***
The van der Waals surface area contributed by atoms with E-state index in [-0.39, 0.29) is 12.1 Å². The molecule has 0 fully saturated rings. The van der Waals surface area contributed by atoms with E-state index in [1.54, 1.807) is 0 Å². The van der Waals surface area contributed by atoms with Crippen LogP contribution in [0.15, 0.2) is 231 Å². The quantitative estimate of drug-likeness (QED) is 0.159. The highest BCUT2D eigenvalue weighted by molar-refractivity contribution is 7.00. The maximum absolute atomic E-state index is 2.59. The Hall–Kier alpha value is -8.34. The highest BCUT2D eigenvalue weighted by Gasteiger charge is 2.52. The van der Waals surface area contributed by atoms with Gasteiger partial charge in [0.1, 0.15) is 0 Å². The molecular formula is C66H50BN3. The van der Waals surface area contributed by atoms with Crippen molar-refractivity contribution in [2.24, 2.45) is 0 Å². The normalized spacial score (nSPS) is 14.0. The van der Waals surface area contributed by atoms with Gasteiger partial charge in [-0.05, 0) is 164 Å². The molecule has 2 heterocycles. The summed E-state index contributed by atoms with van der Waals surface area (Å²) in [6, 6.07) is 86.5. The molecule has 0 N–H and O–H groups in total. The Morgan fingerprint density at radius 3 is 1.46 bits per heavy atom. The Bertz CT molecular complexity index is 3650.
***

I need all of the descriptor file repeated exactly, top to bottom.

The van der Waals surface area contributed by atoms with E-state index in [-0.39, 0.29) is 12.1 Å². The molecule has 0 fully saturated rings. The van der Waals surface area contributed by atoms with E-state index in [1.54, 1.807) is 0 Å². The van der Waals surface area contributed by atoms with Crippen LogP contribution in [0.15, 0.2) is 231 Å². The quantitative estimate of drug-likeness (QED) is 0.159. The highest BCUT2D eigenvalue weighted by molar-refractivity contribution is 7.00. The maximum absolute atomic E-state index is 2.59. The Hall–Kier alpha value is -8.34. The highest BCUT2D eigenvalue weighted by Gasteiger charge is 2.52. The van der Waals surface area contributed by atoms with Gasteiger partial charge in [0.1, 0.15) is 0 Å². The molecular formula is C66H50BN3. The van der Waals surface area contributed by atoms with Crippen molar-refractivity contribution in [2.24, 2.45) is 0 Å². The normalized spacial score (nSPS) is 14.0. The van der Waals surface area contributed by atoms with Gasteiger partial charge in [-0.05, 0) is 164 Å². The molecule has 2 heterocycles. The summed E-state index contributed by atoms with van der Waals surface area (Å²) in [6, 6.07) is 86.5. The molecule has 0 N–H and O–H groups in total. The Morgan fingerprint density at radius 3 is 1.46 bits per heavy atom. The Bertz CT molecular complexity index is 3650.